Unsettled States, Disputed Lands: Britain and Ireland, France and Algeria, Israel and the West Bank-Gaza

By Ian S. Lustick | Go to book overview

CHAPTER ELEVEN
A Theory of States and Territories: Extensions and Implications

The overall concern of this book has been to apply a theory of punctuated institutional transformation to the problem of change in the territorial composition of three states. Now it is time to show that the theory is generalizable, that it poses questions, suggests explanations, and "predicts facts" in a much wider variety of settings than the three cases I have examined. Its generalizability extends along two main axes: applications to more instances of state expansion and contraction; and applications to other processes of institutionalization.

In the late 1960s, Andrei Amalrik asked if the Soviet Union would last until 1984. 1 That year came and went, and Amalrik's question seemed no more relevant than it had when his book was published. The Soviet state's command over its vast territories seemed unshakeable. And then suddenly the Soviet state was gone. When the authors of the August 1991 coup tried to preserve the state in its old configuration and with its old regime, their attempt collapsed as quickly as some thought the movement toward democracy would once the old guard took out its heavy guns. In place of the Soviet Union, an array of successor states emerged within borders whose institutionalization was among their most vital and difficult tasks. What can account for the suddenness and scope of these transitions?

The Soviet state inherited most of its borders from the tsarist regime. Tsarist policies of military expansion and imperial rule created so vast and heterogeneous a domain that any subsequent regime would be hard pressed to mystify claims to authority on a purely national or ethnic basis. This was not a problem for the Bolsheviks, whose ultimate objective was to legitimize claims to authority primarily on the basis of class or party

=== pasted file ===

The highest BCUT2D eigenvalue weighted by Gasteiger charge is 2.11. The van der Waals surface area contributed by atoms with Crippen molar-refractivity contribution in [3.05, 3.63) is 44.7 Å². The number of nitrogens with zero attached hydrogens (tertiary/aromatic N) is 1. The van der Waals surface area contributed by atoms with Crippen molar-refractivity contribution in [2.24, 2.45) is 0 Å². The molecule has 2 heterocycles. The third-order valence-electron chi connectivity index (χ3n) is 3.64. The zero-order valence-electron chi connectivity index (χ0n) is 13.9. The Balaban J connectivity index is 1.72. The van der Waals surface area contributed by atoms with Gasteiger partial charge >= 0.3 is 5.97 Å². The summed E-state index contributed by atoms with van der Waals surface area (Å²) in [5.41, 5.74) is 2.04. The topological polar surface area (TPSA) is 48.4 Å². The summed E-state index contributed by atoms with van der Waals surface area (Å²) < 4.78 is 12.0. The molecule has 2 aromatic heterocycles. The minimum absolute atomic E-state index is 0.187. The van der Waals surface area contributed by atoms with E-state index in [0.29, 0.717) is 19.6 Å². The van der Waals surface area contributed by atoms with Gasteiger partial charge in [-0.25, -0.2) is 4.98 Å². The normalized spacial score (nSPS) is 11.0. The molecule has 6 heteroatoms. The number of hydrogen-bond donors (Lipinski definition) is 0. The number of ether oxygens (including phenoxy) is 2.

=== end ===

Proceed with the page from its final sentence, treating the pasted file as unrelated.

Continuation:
-439-

Notes for this page

Add a new note
If you are trying to select text to create highlights or citations, remember that you must now click or tap on the first word, and then click or tap on the last word.
One moment ...
Default project is now your active project.
Project items
Notes
Cite this page

Cited page

Style
Citations are available only to our active members.
Buy instant access to cite pages or passages in MLA 8, MLA 7, APA and Chicago citation styles.

(Einhorn, 1992, p. 25)

(Einhorn 25)

(Einhorn 25)

1. Lois J. Einhorn, Abraham Lincoln, the Orator: Penetrating the Lincoln Legend (Westport, CT: Greenwood Press, 1992), 25, http://www.questia.com/read/27419298.

Note: primary sources have slightly different requirements for citation. Please see these guidelines for more information.

Cited page

Bookmark this page
Unsettled States, Disputed Lands: Britain and Ireland, France and Algeria, Israel and the West Bank-Gaza
Table of contents

Table of contents

Settings

Settings

Typeface
Text size Smaller Larger Reset View mode
Search within

Search within this book

Look up

Look up a word

  • Dictionary
  • Thesaurus
Please submit a word or phrase above.
Print this page

Print this page

Why can't I print more than one page at a time?

Help
Full screen
Items saved from this book
  • Bookmarks
  • Highlights & Notes
  • Citations
/ 576

matching results for page

    Questia reader help

    How to highlight and cite specific passages

    1. Click or tap the first word you want to select.
    2. Click or tap the last word you want to select, and you’ll see everything in between get selected.
    3. You’ll then get a menu of options like creating a highlight or a citation from that passage of text.

    OK, got it!

    Cited passage

    Style
    Citations are available only to our active members.
    Buy instant access to cite pages or passages in MLA 8, MLA 7, APA and Chicago citation styles.

    "Portraying himself as an honest, ordinary person helped Lincoln identify with his audiences." (Einhorn, 1992, p. 25).

    "Portraying himself as an honest, ordinary person helped Lincoln identify with his audiences." (Einhorn 25)

    "Portraying himself as an honest, ordinary person helped Lincoln identify with his audiences." (Einhorn 25)

    "Portraying himself as an honest, ordinary person helped Lincoln identify with his audiences."1

    1. Lois J. Einhorn, Abraham Lincoln, the Orator: Penetrating the Lincoln Legend (Westport, CT: Greenwood Press, 1992), 25, http://www.questia.com/read/27419298.

    Cited passage

    Thanks for trying Questia!

    Please continue trying out our research tools, but please note, full functionality is available only to our active members.

    Your work will be lost once you leave this Web page.

    Buy instant access to save your work.

    Already a member? Log in now.

    Search by... Author
    Show... All Results Primary Sources Peer-reviewed

    Oops!

    An unknown error has occurred. Please click the button below to reload the page. If the problem persists, please try again in a little while.